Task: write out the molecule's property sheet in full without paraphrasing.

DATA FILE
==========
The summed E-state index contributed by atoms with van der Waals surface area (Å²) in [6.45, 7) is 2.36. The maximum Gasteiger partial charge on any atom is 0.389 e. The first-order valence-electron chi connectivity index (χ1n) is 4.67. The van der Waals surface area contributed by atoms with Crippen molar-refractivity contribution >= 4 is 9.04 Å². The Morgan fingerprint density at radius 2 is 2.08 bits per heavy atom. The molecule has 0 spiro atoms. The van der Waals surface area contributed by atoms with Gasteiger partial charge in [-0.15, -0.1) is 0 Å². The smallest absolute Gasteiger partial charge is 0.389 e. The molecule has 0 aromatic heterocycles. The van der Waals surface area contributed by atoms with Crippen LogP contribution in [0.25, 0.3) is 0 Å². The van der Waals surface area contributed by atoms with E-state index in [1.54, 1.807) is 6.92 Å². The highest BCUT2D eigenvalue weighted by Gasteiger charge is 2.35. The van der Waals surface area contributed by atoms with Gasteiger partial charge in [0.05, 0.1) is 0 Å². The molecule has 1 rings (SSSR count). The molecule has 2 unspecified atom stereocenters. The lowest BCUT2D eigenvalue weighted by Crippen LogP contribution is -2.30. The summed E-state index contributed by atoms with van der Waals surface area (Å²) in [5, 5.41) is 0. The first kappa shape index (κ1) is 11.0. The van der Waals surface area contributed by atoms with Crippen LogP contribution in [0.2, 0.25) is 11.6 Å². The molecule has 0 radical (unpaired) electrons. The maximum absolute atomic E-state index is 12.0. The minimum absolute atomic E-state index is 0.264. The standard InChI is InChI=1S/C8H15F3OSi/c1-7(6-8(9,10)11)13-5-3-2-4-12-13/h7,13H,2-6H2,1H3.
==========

The summed E-state index contributed by atoms with van der Waals surface area (Å²) in [6.45, 7) is 2.36. The maximum Gasteiger partial charge on any atom is 0.389 e. The first-order valence-electron chi connectivity index (χ1n) is 4.67. The van der Waals surface area contributed by atoms with Crippen molar-refractivity contribution >= 4 is 9.04 Å². The Morgan fingerprint density at radius 2 is 2.08 bits per heavy atom. The molecule has 0 spiro atoms. The van der Waals surface area contributed by atoms with Gasteiger partial charge in [-0.15, -0.1) is 0 Å². The smallest absolute Gasteiger partial charge is 0.389 e. The molecule has 0 aromatic heterocycles. The van der Waals surface area contributed by atoms with Crippen LogP contribution in [0.25, 0.3) is 0 Å². The van der Waals surface area contributed by atoms with E-state index in [1.54, 1.807) is 6.92 Å². The highest BCUT2D eigenvalue weighted by Gasteiger charge is 2.35. The van der Waals surface area contributed by atoms with Gasteiger partial charge in [0.05, 0.1) is 0 Å². The molecule has 1 rings (SSSR count). The molecule has 2 unspecified atom stereocenters. The lowest BCUT2D eigenvalue weighted by Crippen LogP contribution is -2.30. The summed E-state index contributed by atoms with van der Waals surface area (Å²) in [5, 5.41) is 0. The first kappa shape index (κ1) is 11.0. The van der Waals surface area contributed by atoms with Crippen LogP contribution in [0.2, 0.25) is 11.6 Å². The molecule has 0 radical (unpaired) electrons. The maximum absolute atomic E-state index is 12.0. The minimum absolute atomic E-state index is 0.264. The standard InChI is InChI=1S/C8H15F3OSi/c1-7(6-8(9,10)11)13-5-3-2-4-12-13/h7,13H,2-6H2,1H3.